Where to find it Groote Schuur Hospital, Main Road, Observatory
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District Six Museum

Museums District Six Museum

Established in 1994 – the year of our first democratic election – this museum pays tribute to a once-vibrant community that was forcibly removed and demolished during apartheid (it was declared a whites-only area in February 1966). Using family photos, maps, artefacts and storytelling by former residents, it sheds light on this dark episode and celebrates a community finding their way to healing and restoration. Visit the Museum’s The Little Wonder Store, a wonderful product shop featuring ‘Memory Threads’, a range of homeware products developed through community workshops. The affiliated Homecoming Centre (HCC) nearby hosts temporary exhibitions, events and performances in two theatre spaces. Site walks in District Six itself can also be booked.
Good to know For a different yet similar perspective, visit the Bo-Kaap Museum at 71 Wale Street. This community had close ties to District Six and was the only one to not have full-scale forced removals.
Opening times Monday – Saturday, 9am – 4pm
Guided tours: 9.30am, 10.30am, 11.30am, 12.30pm 1.30pm + 2.30pm
Cost R60 (adult), R25 (children 7–17 years)
Tour with ex-resident/guide: R65 (adult), R30 (children 7–17 years)
Guided site walk: R130 (by prior arrangement, includes museum entry)
Contact 021 466 7200,
Where to find it 25A Buitenkant Street, Cape Town
Homecoming Centre: 15 Buitenkant Street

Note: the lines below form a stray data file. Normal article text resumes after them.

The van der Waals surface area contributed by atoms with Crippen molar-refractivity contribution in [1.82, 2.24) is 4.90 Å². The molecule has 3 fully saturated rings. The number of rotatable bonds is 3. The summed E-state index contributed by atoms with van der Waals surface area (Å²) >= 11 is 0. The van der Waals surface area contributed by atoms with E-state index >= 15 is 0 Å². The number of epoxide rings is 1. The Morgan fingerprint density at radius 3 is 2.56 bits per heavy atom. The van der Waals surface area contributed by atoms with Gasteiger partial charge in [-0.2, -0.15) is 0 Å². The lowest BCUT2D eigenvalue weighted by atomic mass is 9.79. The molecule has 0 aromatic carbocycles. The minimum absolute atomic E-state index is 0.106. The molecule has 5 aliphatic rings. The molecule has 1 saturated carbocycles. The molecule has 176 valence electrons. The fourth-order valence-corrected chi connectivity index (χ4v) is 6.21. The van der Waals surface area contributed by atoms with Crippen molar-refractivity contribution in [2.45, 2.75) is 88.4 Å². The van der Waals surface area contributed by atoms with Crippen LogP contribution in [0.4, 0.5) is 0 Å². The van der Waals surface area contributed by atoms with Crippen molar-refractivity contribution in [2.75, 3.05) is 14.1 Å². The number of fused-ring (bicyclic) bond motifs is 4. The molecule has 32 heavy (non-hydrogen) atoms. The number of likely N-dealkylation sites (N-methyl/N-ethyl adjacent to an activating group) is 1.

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Castle of Good Hope

Museums Castle Of Good Hope

Don’t expect a European-style castle – it’s actually a fort built in a five-pointed-star shape, and the oldest building in South Africa (over 350 years old). There are many layers of history to discover here, including artefacts, furniture and art from the 16th to 19th centuries, gloomy prison cells and ghosts, the lovely Dolphin Pool, a Khoi kraal, statues of key historical figures, a blacksmith’s forge and a ceramics exhibit in the old granary. It’s still home to the Cape Town Highlanders Regiment, and there is a Military Museum with one of the finest sword collections in SA. You may also be lucky enough to hear the Artillery Pipes & Drums practising.
Good to know For more military history, visit the SA Naval Museum in Simon’s Town (its most famous exhibit is a submarine) and the SA Air Force Museum at Ysterplaat (weekends only).
Opening times Monday – Sunday, 9am – 5pm (last entry 3.45pm)
Cannon firing: 10am, 11am, 12pm (except Sunday)
Key ceremony: Weekdays, 10am + 12pm
Guided tours: 11am, 12pm, 2pm, 3pm, 4pm
Cost R50 (adult), R25 (child, student + pensioner)
Contact 021 461 4673,
Where to find it Corner of Castle and Darling Streets, Cape Town

Iziko Slave Lodge

Museums Slave Lodge

Cape Town’s second-oldest building (built 1679), the Slave Lodge (formerly the Cultural History Museum) was inaugurated on Heritage Day in 1998 with a focus on exhibitions that address and raise awareness around human rights. The building was used as a Dutch East India Company slave lodge until 1811, and the names, lives and contribution of these former inhabitants are honoured here. The upper galleries house the cultural collections, including ceramics from across the globe, European silverware and an Egyptology section.